And I hear you think: that’s great Ronald, but …
What if I’m an Hourly-Rate Planner or a Planner with a Monthly Retainer Model?
Then picture yourself grabbing a cab. Picture yourself looking at that taxi meter. Don’t you hate watching the taxi meter going up, knowing that every extra inch of the way is costing you?
Why do people hate this?
It’s because of the pain people are suffering. Not physical pain of course, but rather activation of the same brain areas associated with physical pain. The same goes for some of our revenue models.
You see, your clients are not weighing their current gratification vs. future gratifications. They experience an immediate pang of pain when they think of how much they have to pay.
So, suppose you are an hourly-rate financial planner, then try to honestly answer this question: Do you believe serving your client by the hour minimizes pain? Or is it like the taxi meter?
It’s obvious, right?
But hey, not to worry. Because you might want to consider why AOL switched from pay-per-hour Internet service to pay-per-month. And that – because of doing this – they got a flood of new subscribers.
And it’s not strange. You see, science tells us that people love to prepay for things or pay a flat rate for things.
Because it mutes the pang of pain.
Marketers have realized this for years, and they have responded with offers designed to minimize pain associated with buying their products. Netflix crushed its video rental competitors in part by its “all-you-can-watch” price strategy. Cruises have surged in popularity in part because they deliver a vacation experience for a fixed price.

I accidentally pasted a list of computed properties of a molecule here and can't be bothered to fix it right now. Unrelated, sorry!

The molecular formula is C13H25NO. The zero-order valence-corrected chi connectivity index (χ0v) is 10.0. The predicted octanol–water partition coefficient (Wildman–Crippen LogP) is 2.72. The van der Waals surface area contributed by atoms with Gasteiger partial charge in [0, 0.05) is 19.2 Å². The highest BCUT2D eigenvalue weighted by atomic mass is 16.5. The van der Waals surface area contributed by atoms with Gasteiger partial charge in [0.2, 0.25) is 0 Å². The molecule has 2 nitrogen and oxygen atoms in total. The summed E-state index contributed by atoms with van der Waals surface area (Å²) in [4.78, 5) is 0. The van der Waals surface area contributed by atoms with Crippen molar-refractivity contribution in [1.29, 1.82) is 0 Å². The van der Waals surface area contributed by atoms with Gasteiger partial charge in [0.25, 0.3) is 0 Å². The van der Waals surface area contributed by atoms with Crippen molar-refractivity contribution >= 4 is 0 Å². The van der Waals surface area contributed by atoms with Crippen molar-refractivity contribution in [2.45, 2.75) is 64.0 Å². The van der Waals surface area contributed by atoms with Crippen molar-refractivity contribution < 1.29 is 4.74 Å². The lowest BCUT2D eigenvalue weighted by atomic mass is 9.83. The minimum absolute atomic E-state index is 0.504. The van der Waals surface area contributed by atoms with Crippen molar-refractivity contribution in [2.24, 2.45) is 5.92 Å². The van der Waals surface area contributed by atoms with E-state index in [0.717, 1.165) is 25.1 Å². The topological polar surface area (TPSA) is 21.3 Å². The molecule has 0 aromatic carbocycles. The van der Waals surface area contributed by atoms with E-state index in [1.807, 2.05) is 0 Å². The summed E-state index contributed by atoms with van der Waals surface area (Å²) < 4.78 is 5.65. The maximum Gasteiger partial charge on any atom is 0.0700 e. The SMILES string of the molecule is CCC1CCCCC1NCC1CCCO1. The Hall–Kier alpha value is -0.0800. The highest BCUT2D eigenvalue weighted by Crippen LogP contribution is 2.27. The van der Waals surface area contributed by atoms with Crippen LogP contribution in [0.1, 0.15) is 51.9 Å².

In each case the marketer offers a single, relatively attractive price that removes additional pain from the buying experience.
In our industry, the single price (flat fee or all in fee) is actually higher than the amount your client spends on your advice. Nevertheless, the all-inclusive fee is likely to appeal to many of your clients.
Because it mutes the pang of pain.
So, why don’t you try to avoid multiple individual pain points in your financial planning service?
There are several options. You might want to experiment with a single-price approach for your services such as an annual fee or all in fee instead of the hourly-rate. That simpler pricing approach may boost not only sales. As some people will pay a premium for pain avoidance, profit margins may boost as well.
However, if you don’t want to do the hard work yourself, but instead, want to use a proven price-strategy that – regardless of your revenue model – works to sell the type of financial planning service you want to sell, the only thing you have to do is to answer the following question:
What is your biggest problem when it comes to the price of your financial planning service?
Please, answer this question by leaving your comment here below.
Thank you for your comment.
Let’s make financial planning matter.